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For much of Mayor Bill de Blasio’s second and final term, it seemed a foregone conclusion that New York City had not seen the last of his family. His wife, Chirlane McCray, was openly toying with the idea of running for public office.

Earlier this year, she narrowed her sights to one office: Brooklyn borough president.

But that was before New York City was shaken by protests against discriminatory policing and battered by the coronavirus, and the resulting fallout — a rise in shootings and homicides, huge revenue shortfalls and shuttered schools and businesses — has vexed Mr. de Blasio, all but cementing his unpopularity with voters.

Ms. McCray has also invited scrutiny through her leadership of ThriveNYC, a nearly $1 billion mental health initiative that has been criticized as wasteful, overly ambitious and lacking any tools to measure its success.

With the viability of a political campaign suddenly in doubt, Ms. McCray said on Thursday that she would not be running for office next year and planned instead to focus on the city’s recovery during Mr. de Blasio’s final year as mayor.

“I thought about running for Brooklyn borough president. I thought about it long and hard and decided in this urgent moment there’s so much work to be done, right now, right here where I am,” Ms. McCray told the NY1 anchor, Cheryl Wills. “And my priority really is to see this through — my priority is serving the people of New York.”

To many, the announcement felt like the beginning of the end of the de Blasio era in New York.

“We have a horrible economic downturn, the pandemic, and schools are in flux,” said Robert Cornegy Jr., a councilman from Brooklyn who is running for the borough’s presidency. “That’s not helpful to the case for electing the mayor’s wife.”

Until recently, it seemed as if Ms. McCray was expanding her visibility in the administration.

There was a $9 million effort in Brooklyn to help new mothers. Mr de Blasio named her to head a commission to create more diverse monuments. She was also a co-leader of a commission on racial justice that Mr. de Blasio created in the wake of the health and economic disparities further exposed by the pandemic.

Recently, Ms. McCray launched a podcast about mental health with BRIC, a media and arts institution in Downtown Brooklyn.

“I became more comfortable being out front in my role as first lady,” Ms. McCray said in an interview Friday about her activities and decision to explore a run for borough president.

Ms. McCray said she is proud of the work that ThriveNYC has done, and she said she saw the role of borough president as a way of continuing that.

“I spoke to a couple of dozen people about the fact that I was seriously considering running, and I was pleasantly surprised to find that there was a lot of support,” she said. “Of course you can’t judge by what people say, you have to judge by what they do.”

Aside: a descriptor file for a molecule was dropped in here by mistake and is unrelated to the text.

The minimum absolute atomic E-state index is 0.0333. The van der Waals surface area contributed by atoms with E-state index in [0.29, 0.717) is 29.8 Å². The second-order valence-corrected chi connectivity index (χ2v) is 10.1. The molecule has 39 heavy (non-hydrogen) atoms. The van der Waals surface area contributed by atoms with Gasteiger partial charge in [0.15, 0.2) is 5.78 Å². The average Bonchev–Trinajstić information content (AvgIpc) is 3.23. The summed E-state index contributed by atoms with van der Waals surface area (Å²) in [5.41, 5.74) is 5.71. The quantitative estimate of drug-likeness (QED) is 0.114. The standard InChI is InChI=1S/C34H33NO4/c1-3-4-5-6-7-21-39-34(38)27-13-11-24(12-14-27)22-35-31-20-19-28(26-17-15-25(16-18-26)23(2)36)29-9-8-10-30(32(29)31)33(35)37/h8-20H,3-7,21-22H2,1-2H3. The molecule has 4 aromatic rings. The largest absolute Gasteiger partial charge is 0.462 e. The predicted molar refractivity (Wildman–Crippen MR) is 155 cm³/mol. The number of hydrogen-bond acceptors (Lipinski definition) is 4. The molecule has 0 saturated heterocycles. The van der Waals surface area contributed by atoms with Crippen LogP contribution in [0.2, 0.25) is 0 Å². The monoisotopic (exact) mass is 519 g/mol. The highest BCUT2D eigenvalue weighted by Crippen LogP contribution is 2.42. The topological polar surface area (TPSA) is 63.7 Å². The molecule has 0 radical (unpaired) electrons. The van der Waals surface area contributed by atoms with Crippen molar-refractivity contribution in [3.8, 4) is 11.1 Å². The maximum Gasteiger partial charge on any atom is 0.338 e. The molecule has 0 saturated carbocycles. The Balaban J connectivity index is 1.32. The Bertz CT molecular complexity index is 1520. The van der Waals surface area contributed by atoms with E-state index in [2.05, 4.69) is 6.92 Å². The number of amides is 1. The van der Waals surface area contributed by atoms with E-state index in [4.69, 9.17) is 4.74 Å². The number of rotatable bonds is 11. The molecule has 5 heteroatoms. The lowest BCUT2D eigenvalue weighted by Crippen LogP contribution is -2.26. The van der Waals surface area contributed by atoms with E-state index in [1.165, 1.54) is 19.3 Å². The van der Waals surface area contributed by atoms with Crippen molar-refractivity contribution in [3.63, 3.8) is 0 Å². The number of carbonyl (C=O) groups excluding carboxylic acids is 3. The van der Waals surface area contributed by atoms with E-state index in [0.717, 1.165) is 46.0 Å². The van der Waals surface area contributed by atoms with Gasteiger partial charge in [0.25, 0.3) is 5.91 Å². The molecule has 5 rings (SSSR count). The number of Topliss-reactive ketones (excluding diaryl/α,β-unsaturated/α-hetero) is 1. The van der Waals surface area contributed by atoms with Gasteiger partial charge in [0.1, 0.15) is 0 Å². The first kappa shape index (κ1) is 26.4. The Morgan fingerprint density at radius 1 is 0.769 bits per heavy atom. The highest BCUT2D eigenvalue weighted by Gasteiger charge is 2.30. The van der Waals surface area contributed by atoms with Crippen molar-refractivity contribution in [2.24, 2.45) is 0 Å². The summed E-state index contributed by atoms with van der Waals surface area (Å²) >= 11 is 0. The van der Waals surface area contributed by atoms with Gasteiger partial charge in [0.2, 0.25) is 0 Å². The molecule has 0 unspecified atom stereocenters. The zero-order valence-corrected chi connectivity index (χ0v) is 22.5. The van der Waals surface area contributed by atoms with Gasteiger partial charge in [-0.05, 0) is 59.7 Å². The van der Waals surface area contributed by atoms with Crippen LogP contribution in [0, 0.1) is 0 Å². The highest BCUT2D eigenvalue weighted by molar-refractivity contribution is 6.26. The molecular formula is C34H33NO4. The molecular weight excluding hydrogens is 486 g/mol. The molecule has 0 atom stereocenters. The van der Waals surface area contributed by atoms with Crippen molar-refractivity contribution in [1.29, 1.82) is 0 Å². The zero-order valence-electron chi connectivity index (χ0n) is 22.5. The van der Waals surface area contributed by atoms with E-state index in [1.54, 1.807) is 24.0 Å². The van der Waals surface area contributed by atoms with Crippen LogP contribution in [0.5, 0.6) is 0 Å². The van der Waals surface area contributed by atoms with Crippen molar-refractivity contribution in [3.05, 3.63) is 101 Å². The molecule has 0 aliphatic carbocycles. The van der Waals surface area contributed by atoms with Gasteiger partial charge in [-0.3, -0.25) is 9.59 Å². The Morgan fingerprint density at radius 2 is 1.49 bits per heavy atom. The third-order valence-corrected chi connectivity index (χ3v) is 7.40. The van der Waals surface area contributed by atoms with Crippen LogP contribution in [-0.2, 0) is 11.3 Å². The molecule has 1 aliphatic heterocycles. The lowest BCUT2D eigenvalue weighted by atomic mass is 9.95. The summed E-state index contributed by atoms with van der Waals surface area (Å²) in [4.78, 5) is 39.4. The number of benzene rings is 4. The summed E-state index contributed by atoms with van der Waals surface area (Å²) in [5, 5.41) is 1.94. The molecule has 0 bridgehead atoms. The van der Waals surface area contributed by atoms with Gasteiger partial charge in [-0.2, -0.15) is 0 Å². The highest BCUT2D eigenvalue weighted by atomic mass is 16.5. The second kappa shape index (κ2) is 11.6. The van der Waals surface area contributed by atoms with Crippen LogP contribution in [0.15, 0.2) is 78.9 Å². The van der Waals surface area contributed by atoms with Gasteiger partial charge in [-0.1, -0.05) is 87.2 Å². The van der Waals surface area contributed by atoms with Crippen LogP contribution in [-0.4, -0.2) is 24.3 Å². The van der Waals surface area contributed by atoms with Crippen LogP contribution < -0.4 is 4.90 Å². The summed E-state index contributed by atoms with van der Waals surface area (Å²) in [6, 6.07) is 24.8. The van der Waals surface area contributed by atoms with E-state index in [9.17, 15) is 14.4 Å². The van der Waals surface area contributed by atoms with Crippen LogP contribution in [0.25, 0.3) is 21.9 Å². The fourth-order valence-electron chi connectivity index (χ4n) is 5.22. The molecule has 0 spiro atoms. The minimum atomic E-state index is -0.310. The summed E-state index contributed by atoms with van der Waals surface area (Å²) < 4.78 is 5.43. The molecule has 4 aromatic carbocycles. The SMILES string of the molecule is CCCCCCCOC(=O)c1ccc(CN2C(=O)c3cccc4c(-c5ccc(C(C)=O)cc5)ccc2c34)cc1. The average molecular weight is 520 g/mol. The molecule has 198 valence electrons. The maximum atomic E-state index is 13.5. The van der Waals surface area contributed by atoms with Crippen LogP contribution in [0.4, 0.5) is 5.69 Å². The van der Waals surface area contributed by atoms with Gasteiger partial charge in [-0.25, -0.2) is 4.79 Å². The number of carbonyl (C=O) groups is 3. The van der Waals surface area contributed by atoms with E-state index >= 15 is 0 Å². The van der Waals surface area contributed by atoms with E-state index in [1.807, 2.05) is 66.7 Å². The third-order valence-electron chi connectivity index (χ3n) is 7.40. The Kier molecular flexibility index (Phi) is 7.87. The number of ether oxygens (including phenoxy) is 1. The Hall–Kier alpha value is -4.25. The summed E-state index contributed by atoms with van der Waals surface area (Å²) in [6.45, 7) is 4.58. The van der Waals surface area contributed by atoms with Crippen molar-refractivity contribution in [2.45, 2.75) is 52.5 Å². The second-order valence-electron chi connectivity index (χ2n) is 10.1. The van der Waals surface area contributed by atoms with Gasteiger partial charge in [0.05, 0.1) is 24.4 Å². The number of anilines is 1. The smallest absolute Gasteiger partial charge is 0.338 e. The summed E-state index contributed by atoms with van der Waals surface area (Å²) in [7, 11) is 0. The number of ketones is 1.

But the pandemic seemed to damage the mayor’s political capital. The mayor and Ms. McCray had been calling labor and ecumenical leaders recently about her candidacy, and the response was unenthusiastic, according to several people familiar with the conversations.

“Her prospects of success were tied to the work that the mayor was doing,” said Antonio Reynoso, a councilman from Brooklyn who is also running for borough president. “In some ways, the election would have been a referendum on him.”

The pandemic had recently eroded one of Mr. de Blasio’s longest and strongest alliances: his ties to the Orthodox Jewish community in Brooklyn, which he represented when he was a councilman.

Some members of the community have criticized Mr. de Blasio and Gov. Andrew M. Cuomo as singling out their community for closing schools and businesses to help prevent an uptick in coronavirus infections

David G. Greenfield, a former member of the City Council who is now chief executive of the Metropolitan Council on Jewish Poverty, said he recently received a call from a candidate for Brooklyn borough president who wondered if Ms. McCray would control the Orthodox Jewish vote.

“I said that may have been the case six months ago, but now the mayor’s relationship with the Orthodox community is at the lowest point it has been at since his time in public office,” Mr. Greenfield said. “I wouldn’t say it’s the end of his administration, but its the beginning of the end.”

Bill Neidhardt, a spokesman for Mr. de Blasio, said the mayor’s “multiracial, working-class coalition in Brooklyn” is still intact.

“Despite what some elite prognosticators have said, that base is still there and it still strongly backs the mayor,” Mr. Neidhardt said. “It would have backed the first lady as well.”

Her withdrawal from the race may actually have some benefits for the last 14 months of the mayor’s term, said Rebecca Katz, a former adviser to Mr. de Blasio and Ms. McCray.

“With the door closed on the possibility of Chirlane running for borough president, it may become more clear to the mayor that what he’s doing now is his legacy,” Ms. Katz said. “Maybe that will mean there’s some renewed energy there.”

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